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Grilling: Sailors, Friends, Family… Be Aware

Brisket, barbecue chicken, hickory-smoked salmon… whatever you crave on the grill, chances are Memorial Day weekend is when you (if not already) will make a go at creating it (for some of you with varying success.) Regardless of your talent when wearing “the grill master” chef hat, there will be some of you who will do something worse than burn a perfect rack of ribs. You will burn yourself.

David Nelson, of the Naval Safety Center, is back with a message you hear every year… but we care enough to share with you. Please do the same for those you care about.

Every time I’m around a barbecue grill, I’m reminded why I’m not a vegetarian. But reading mishap reports has given me a new respect for the downside of flame, propane and charcoal starter. Too many Sailors use too much starter, or the wrong kind, or ignore gas leaks, and then have their faces in the middle of the resulting fireball. The result: a ruined cookout and painful injuries. During the past five years, commands have reported 49 burn-related mishaps involving grills. Victims spent a total of 71 days in hospitals, lost 384 work days and spent 470 days on light duty.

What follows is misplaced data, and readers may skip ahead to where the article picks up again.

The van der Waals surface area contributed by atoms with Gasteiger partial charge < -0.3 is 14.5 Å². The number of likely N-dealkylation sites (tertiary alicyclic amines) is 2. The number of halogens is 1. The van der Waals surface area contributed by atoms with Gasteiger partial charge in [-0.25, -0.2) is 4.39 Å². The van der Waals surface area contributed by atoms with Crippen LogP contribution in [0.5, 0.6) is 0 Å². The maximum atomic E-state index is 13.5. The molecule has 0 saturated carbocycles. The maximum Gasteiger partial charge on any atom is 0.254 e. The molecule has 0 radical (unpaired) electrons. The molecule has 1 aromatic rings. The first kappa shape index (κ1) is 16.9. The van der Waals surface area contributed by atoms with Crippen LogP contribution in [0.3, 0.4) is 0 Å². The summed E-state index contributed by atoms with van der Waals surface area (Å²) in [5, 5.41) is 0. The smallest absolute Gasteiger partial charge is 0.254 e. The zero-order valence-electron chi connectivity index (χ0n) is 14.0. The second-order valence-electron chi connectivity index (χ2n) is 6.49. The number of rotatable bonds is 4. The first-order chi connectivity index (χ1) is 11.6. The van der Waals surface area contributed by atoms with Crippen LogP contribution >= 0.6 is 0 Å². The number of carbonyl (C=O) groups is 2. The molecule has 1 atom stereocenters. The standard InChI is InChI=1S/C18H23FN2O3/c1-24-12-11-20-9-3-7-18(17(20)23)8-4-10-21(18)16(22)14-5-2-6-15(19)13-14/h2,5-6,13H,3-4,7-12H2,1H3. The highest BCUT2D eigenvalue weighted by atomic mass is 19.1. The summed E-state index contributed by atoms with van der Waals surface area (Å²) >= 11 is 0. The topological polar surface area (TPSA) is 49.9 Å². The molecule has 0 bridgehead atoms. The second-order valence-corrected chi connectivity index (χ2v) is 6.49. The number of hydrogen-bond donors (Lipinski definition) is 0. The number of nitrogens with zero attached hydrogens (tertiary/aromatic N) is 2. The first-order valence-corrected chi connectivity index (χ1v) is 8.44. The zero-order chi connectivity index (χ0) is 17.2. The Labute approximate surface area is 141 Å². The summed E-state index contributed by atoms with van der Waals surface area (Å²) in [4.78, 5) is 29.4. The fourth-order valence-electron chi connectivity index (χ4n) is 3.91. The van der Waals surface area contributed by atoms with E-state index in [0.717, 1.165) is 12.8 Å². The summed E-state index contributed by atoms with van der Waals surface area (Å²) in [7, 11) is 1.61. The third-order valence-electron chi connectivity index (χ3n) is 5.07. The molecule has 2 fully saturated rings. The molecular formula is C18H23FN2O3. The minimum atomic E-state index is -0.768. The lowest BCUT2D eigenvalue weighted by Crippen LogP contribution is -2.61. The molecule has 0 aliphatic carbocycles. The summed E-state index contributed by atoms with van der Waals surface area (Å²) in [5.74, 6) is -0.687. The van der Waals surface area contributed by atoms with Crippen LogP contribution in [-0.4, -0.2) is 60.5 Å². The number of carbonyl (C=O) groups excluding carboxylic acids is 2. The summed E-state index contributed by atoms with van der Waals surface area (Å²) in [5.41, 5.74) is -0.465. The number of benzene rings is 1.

Some pointers:

  • Read the grill manufacturer’s instructions. They are your best source of precautions and troubleshooting.
  • Culinary Specialist Seaman Shaun Lucas and Culinary Specialist Seaman Jaime Pablo prepare for lunch at the galley by grilling T-bone steaks.
  • Keep your grill at least 10 feet away from siding, decks and railings. Keep it out from under eaves and overhanging branches.
  • High-risk times are when you first use a grill that has been left idle or just after you refill and reattach the LP gas container.
  • Don’t add starter fluid when coals or kindling have already been ignited.

And never use gasoline to get the fire going. There’s a reason why the Friday Funnies refers to it as “The Idiot’s Friend.”

For more information, check out the Naval Safety Center’s 2012 Summer Safety Resources.

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